Monday, June 20, 2016

More tennis scheduling

Centre Court.jpgIn this post another tennis-scheduling problem is posted. In this case we deal with 20 players doing doubles in 5 rounds. That means teams of 2 players, 4 players per game, and 5 games per round.

Restriction 1

The first restriction is that a player \(i\) and player \(j\) can be team-members only once. I.e. they can play together zero or one time. There is no restriction on how many times player \(i\) can meet player \(j\) as opponent.

Restriction 2

Each player has a rating or level between 1 and 5. The level of a team is the sum of the ratings of the two players.  We don’t want the level of two opposing teams to differ by more than 1.5.

The Model

tennis3a

The main variable is \(x_{i,r,g,t}\) which indicates if player \(i\) is playing in round \(r\), game \(g\) in team \(t\).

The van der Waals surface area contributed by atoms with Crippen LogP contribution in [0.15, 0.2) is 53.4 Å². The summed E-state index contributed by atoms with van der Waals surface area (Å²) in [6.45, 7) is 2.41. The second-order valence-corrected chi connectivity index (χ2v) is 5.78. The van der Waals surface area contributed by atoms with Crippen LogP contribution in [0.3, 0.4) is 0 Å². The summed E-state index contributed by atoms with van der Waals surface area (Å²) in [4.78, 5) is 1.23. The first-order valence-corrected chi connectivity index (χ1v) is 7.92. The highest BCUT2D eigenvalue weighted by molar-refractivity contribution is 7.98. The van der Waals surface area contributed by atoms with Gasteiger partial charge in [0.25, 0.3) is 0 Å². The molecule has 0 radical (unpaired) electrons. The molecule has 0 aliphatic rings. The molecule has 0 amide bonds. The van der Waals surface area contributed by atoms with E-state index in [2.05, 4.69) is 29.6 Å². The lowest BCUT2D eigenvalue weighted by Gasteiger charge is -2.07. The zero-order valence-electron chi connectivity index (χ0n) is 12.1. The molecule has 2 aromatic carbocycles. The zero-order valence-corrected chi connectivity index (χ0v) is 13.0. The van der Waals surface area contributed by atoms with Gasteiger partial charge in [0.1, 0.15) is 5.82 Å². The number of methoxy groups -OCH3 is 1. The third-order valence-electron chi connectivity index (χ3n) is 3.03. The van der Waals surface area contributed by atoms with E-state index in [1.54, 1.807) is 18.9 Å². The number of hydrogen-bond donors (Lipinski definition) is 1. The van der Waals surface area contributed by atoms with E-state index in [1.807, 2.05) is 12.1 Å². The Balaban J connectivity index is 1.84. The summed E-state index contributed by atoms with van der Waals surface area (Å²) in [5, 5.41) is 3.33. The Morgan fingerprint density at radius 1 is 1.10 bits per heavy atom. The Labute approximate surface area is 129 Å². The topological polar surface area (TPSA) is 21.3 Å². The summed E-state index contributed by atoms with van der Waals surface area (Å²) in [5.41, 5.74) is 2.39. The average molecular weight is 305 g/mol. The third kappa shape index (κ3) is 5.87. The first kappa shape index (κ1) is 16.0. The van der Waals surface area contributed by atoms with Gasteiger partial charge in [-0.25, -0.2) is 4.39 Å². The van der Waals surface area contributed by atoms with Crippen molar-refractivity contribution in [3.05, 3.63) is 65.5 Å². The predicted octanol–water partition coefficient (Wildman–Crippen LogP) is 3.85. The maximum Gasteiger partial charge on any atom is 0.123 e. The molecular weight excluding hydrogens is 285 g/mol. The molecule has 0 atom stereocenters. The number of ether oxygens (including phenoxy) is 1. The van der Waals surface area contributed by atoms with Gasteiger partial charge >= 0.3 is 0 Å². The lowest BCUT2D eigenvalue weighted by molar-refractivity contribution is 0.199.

The level difference restriction:\[\max_{i<j} \sum_{r,g,t} x_{i,r,g,t} x_{j,r,g,t} \le 1\] is not completely trivial to linearize. The idea is to linearize the inner product by introducing additional variables \(cnt_{i,j,r,g,t}\). Then we just sum these. Note that \(cnt_{i,j,r,g,t}\) can be considered a binary variable. I relaxed that here to a positive continuous variable (you may verify this is allowed here).

The difference in level of two opposing teams is implemented using a standard variable splitting technique. We used random player levels.

tennis3b

The final solution is:

tennis3c

It is noted that instead of a bound on the level difference, we also could minimize this quantity (allowing for even better matchups where possible).